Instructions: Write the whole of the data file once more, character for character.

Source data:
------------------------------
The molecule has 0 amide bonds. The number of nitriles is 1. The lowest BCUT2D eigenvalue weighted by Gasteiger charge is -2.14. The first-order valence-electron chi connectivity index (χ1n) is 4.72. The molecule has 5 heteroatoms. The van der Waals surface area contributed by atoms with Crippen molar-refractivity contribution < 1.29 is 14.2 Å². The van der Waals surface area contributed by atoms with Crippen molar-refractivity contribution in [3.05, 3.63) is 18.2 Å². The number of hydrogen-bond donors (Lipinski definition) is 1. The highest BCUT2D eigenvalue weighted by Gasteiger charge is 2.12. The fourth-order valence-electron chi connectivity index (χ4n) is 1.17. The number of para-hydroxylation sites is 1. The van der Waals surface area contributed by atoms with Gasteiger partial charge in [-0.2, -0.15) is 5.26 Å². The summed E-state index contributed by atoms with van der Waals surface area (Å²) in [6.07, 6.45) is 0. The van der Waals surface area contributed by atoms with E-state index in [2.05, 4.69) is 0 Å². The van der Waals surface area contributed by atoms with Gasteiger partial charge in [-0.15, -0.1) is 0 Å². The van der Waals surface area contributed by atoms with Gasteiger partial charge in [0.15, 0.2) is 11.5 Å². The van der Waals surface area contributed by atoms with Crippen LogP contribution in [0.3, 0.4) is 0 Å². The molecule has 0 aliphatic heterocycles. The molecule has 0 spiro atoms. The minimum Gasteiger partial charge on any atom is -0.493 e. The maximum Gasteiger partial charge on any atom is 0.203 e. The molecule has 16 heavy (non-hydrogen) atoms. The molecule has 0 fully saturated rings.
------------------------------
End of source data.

The molecule has 0 amide bonds. The number of nitriles is 1. The lowest BCUT2D eigenvalue weighted by Gasteiger charge is -2.14. The first-order valence-electron chi connectivity index (χ1n) is 4.72. The molecule has 5 heteroatoms. The van der Waals surface area contributed by atoms with Crippen molar-refractivity contribution < 1.29 is 14.2 Å². The van der Waals surface area contributed by atoms with Crippen molar-refractivity contribution in [3.05, 3.63) is 18.2 Å². The number of hydrogen-bond donors (Lipinski definition) is 1. The highest BCUT2D eigenvalue weighted by Gasteiger charge is 2.12. The fourth-order valence-electron chi connectivity index (χ4n) is 1.17. The number of para-hydroxylation sites is 1. The van der Waals surface area contributed by atoms with Gasteiger partial charge in [-0.2, -0.15) is 5.26 Å². The summed E-state index contributed by atoms with van der Waals surface area (Å²) in [6.07, 6.45) is 0. The van der Waals surface area contributed by atoms with E-state index in [2.05, 4.69) is 0 Å². The van der Waals surface area contributed by atoms with Gasteiger partial charge in [-0.15, -0.1) is 0 Å². The van der Waals surface area contributed by atoms with Gasteiger partial charge in [0.15, 0.2) is 11.5 Å². The van der Waals surface area contributed by atoms with Crippen LogP contribution in [0.3, 0.4) is 0 Å². The molecule has 0 aliphatic heterocycles. The molecule has 0 spiro atoms. The minimum Gasteiger partial charge on any atom is -0.493 e. The maximum Gasteiger partial charge on any atom is 0.203 e. The molecule has 16 heavy (non-hydrogen) atoms. The molecule has 0 fully saturated rings.